From its bohemian roots to its hippie era to the most recent cyberculture, the Bay’s long-rooted culture of openness and idealism is influencing dating in surprising ways.
Writer and poet Allen Ginsberg came to San Francisco during the 1950s. He met a group of other poets who would eventually become the core of the Beat Generation. The “Beats” offered a sense of freedom and genuine curiosity unrivaled in postwar literature. And before long he put the city on the world’s counter-cultural map with his works being published alongside Jack Kerouac. The Beat poets encompassed all races, genders, religions, classes, and sexual preferences.
Following the Beat Generation were the hippies and subversive visionaries they inspired. Steve Jobs, a self-identified child of the sixties counterculture “borrowed” Kerouac’s writings for an Apple commercial. Jobs attributes much of his success to the Silicon Valley and San Francisco communities in which he spent his early years.
Surprisingly, the romantic utopian culture of the 1960s, with its skepticisms about modernity and its mechanisms, is strongly linked to one of the biggest technological revolutions in the last century.
One of the people that bridged the gap between hippie communes and tech experimentation was Stewart Brand, creator of the Whole Earth Catalog, published in 1968.
His catalog was essentially a tool for organizing the world’s information. Even Jobs pointed out, “The Whole Earth Catalog … was one of the bibles of my generation … it was a sort of like Google in paperback form, 35 years before Google came along.”
The idea of a new world in which information could cross barriers of geography and be shared with anyone, anywhere, was hugely inspiring to local computer scientists, specifically scientists at Stanford University who were working on developments in personal computing, laying the groundwork for the current Silicon Valley environment. Momentum carried into the dot com boom of 1998-2001 and hasn’t slowed since.
From The Whole Earth Catalog to Google, you will see the common thread between counterculture and cyberculture – the inspiration to change the world. Some say today's tech culture is a direct descendant of the hippy movement. The techies have much more wealth and don’t follow a counter-culture, but similar to hippies, they hold the same social mission to transform the world –– but with technology. Likewise, many of tech’s biggest leaders, such as Google, follow principles that guided the hippie movement – personal growth and a mix of work and play.
How this relates to San Francisco’s dating culture
This culture continues to thrive today; people flock to San Francisco to be a part of the idealistic bubble that encompasses the city. Some hope to become the next generation of “disrupters.” This has spurred the influx of young, rich tech workers, founders, CEOs, and entrepreneurs working to “change the world.”
The injection of so many young people with impressive education and job titles, money to play with, and no family ties create a dating playground full of eligible bachelors and bachelorettes. They are searching for their equal, someone to fulfill the definition of a power couple, and they won’t settle for anything less. This is creating a collective mindset within San Francisco, that is, a certain way of thinking and behaving.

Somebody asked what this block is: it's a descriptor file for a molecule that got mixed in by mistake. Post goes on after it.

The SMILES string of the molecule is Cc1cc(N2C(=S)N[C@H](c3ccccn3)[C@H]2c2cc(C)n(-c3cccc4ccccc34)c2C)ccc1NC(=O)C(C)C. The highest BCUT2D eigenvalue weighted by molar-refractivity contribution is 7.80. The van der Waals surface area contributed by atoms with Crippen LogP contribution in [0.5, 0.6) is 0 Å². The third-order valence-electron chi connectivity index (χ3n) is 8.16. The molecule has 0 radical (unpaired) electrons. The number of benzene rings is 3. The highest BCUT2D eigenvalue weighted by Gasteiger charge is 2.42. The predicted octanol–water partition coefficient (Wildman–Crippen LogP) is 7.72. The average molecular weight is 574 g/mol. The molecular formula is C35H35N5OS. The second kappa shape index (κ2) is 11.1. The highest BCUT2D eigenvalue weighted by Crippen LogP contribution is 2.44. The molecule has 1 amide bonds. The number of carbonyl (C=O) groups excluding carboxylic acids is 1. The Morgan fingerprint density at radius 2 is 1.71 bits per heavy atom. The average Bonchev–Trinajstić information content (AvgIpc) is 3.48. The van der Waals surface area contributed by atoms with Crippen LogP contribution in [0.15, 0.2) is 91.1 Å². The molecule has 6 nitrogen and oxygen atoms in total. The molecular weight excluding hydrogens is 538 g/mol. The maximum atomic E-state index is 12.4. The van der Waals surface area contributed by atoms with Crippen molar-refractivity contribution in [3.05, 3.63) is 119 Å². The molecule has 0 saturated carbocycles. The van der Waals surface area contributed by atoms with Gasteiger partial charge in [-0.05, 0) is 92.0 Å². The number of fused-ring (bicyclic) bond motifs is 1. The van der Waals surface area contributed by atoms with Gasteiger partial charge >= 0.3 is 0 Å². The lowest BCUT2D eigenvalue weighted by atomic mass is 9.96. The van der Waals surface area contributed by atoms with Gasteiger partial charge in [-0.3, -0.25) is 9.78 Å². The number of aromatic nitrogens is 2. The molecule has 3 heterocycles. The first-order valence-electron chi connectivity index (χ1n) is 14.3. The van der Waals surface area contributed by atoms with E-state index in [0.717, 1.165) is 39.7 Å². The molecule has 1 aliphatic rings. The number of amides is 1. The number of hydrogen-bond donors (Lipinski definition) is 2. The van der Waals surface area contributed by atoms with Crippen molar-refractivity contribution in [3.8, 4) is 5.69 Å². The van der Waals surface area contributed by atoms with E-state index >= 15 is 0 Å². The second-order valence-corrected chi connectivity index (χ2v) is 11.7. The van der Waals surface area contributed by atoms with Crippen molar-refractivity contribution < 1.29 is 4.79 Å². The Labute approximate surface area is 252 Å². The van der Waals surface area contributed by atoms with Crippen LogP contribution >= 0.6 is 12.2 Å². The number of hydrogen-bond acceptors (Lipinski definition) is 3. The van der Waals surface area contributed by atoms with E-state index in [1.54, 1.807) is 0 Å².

The first collective mindset is, “Life is already fulfilling.”
There is a common mindset shared between San Francisco’s singles. That is, “I don’t need a relationship; I want a relationship.” People already feel a great amount of contentment and satisfaction in their lives. They aren’t looking to fill a void, they’re looking for someone to complement their already fulfilling lives. As one person describes it, “I’m happy being single. And I much rather be happy and single, than be in a mediocre relationship.” Many other singles share that sediment, which is apparent in SF’s mostly single population, a whopping 58%.
The second collective mindset is, “There are too many choices.”
SF’s culture has historically been open-minded, and that envelops into its dating culture too. If you compare SF to other more traditional cultures, say the American Midwest or many Asian cultures, you’ll find San Franciscans are much more open in regards to religion, ethnicity, marital status, etc. In the 1000s of interviews conducted in Ambiance Matchmaking’s San Francisco office, we began to notice trends. For example, the majority do not have a religious preference. Their match could be spiritual, agnostic, or even a specific religion as long as they didn’t try to convert them (or raise their children that way). They are equally open on ethnicity, the majority saying they are open to “all ethnicities” but giving preference to caucasian, followed by Latin, Asian, Indian, and Middle-Eastern. But what happens when you’re presented with too many choices? “Choice overload” happens, leading to inaction.
The third collective mindset is, “I’m not settling.”
As we’ve seen throughout its history, San Francisco attracts a special breed, visionaries and overachievers. They envision spending their lives not just with anyone, but the perfect one. However, what happens when your expectations put you into an exclusive group of one? In other words, what happens when you set unrealistic expectations for a partner that simply does not exist? It causes an influx of singles so scared of “settling” that they don’t give a perfectly good date a chance if there aren’t immediate fireworks and confetti. Remember, chemistry doesn’t always happen on the first date. You might be pleasantly surprised on the second date.